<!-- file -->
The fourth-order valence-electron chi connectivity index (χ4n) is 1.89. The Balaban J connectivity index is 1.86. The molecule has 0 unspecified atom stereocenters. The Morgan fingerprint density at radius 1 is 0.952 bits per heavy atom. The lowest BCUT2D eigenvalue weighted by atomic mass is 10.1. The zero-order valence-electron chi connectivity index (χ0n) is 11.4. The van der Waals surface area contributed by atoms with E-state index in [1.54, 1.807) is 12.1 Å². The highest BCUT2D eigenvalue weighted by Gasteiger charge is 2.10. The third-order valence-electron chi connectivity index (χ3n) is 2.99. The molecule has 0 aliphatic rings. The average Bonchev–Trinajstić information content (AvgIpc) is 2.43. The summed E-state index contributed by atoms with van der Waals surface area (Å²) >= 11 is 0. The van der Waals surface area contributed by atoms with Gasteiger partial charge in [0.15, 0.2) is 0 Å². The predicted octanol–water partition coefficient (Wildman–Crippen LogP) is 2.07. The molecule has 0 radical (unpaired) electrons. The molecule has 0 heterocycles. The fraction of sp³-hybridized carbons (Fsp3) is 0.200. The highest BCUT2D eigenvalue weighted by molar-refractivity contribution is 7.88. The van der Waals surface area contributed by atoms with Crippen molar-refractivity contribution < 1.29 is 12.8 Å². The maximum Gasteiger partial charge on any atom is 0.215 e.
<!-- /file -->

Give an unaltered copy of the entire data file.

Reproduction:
The fourth-order valence-electron chi connectivity index (χ4n) is 1.89. The Balaban J connectivity index is 1.86. The molecule has 0 unspecified atom stereocenters. The Morgan fingerprint density at radius 1 is 0.952 bits per heavy atom. The lowest BCUT2D eigenvalue weighted by atomic mass is 10.1. The zero-order valence-electron chi connectivity index (χ0n) is 11.4. The van der Waals surface area contributed by atoms with E-state index in [1.54, 1.807) is 12.1 Å². The highest BCUT2D eigenvalue weighted by Gasteiger charge is 2.10. The third-order valence-electron chi connectivity index (χ3n) is 2.99. The molecule has 0 aliphatic rings. The average Bonchev–Trinajstić information content (AvgIpc) is 2.43. The summed E-state index contributed by atoms with van der Waals surface area (Å²) >= 11 is 0. The van der Waals surface area contributed by atoms with Gasteiger partial charge in [0.15, 0.2) is 0 Å². The predicted octanol–water partition coefficient (Wildman–Crippen LogP) is 2.07. The molecule has 0 radical (unpaired) electrons. The molecule has 0 heterocycles. The fraction of sp³-hybridized carbons (Fsp3) is 0.200. The highest BCUT2D eigenvalue weighted by molar-refractivity contribution is 7.88. The van der Waals surface area contributed by atoms with Crippen molar-refractivity contribution < 1.29 is 12.8 Å². The maximum Gasteiger partial charge on any atom is 0.215 e.